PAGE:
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You Can Save The World for Only 40 Cents! (Ack, Ack)

Yep. I know. That sounds way over the top.  But it's not really.  Stay with me here.

We'll never be able to save the whole world. But, we can save a bit of it. Those bits could (eventually) add up to the whole. I've been writing about our Adopt-A-Village project for several weeks now, at my blog, here, and at All The Single Girlfriends.

Good newsImagesWonderful photos. Examples. All well and good, but now's the time for us to step up and make a difference. That difference is 4 dimes a day. 

Still with me? Good. Think of all the things you CAN'T buy with 40 cents:

You can't buy a cup of coffee with 40 cents.

You can't buy a bottle of water with 40 cents.

You can't buy a lipstick for 40 cents.

Yet, if you join the Tanah Keke village, that's 40 cents a day ($12/month). That 40 cents will help women in a forgotten part of the world create a better life for themselves and their families.

Only 100 of us can join the village. And, if we choose, we can even visit the village in May.   Why only 100?  Because GHNI is serious about staying focused on low-cost, low-tech solutions to a village‚Äôs core problems. So they've decided that 100 partners at $12 per month provides enough funding. Achievable. Doable. Real.  They're not asking for a lot. They can just do a lot. With your 40 cents a day.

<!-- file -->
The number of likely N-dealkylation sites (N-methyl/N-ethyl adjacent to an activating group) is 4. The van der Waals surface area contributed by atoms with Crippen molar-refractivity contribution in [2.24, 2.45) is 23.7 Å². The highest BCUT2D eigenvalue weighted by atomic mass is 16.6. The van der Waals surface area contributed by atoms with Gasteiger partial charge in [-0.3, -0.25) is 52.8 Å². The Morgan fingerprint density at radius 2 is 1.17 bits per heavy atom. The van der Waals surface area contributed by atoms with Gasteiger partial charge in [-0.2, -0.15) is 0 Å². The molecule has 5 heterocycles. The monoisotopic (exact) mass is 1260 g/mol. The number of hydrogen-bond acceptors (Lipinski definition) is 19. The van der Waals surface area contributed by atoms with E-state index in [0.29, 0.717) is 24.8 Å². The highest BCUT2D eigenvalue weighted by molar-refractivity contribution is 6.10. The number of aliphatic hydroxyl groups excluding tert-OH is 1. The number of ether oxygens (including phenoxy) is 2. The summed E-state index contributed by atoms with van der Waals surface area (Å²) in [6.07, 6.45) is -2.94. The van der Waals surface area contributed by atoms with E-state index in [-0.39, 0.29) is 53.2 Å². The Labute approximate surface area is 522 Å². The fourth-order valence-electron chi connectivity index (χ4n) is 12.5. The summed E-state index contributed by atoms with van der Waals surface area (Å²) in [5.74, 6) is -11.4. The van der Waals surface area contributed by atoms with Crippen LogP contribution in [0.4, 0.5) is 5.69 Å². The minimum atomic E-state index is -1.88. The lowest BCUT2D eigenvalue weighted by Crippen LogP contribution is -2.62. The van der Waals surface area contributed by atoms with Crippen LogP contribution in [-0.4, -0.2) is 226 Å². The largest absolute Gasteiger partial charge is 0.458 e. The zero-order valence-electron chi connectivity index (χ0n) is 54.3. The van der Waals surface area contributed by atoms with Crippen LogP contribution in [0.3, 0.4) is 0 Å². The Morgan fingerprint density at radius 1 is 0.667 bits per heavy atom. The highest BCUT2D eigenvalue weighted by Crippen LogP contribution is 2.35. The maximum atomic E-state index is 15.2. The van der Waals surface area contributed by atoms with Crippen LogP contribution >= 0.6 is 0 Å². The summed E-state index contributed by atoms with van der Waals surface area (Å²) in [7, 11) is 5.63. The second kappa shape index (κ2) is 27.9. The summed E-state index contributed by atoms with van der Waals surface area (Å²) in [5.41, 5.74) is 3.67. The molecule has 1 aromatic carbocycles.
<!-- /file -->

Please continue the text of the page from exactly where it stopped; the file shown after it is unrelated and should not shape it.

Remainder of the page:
Comments

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Sarah@ThereSheGoes

I really applaud people's efforts to bring awareness to issues of humanity in other countries but I can't help but wonder what good could be done in the US if we put that same effort on awareness in our own country. ?? Just a thought. I have heard on NPR about extremely rural and poor areas of the US where people don't have access to proper medical care simply b/c there are no facilities that house any medical doctors. No dentists, no OBGYN's, etc. Some of these people don't have the means to drive hours to see a doctor each time they have an ache or pain so they just go without. There are much more worse situations but that if the most recent story I have heard of. I'm from a rural area in WV and know all too well about the poverty that exists there. People do still live in dirt floor homes in some areas of the US. Some people do NOT have an indoor toilet. These are the realities that most of us ignore b/c they aren't clustered together in the size of a country - they are interspersed among the back roads than the middle and upper class are too far removed from to ever find.

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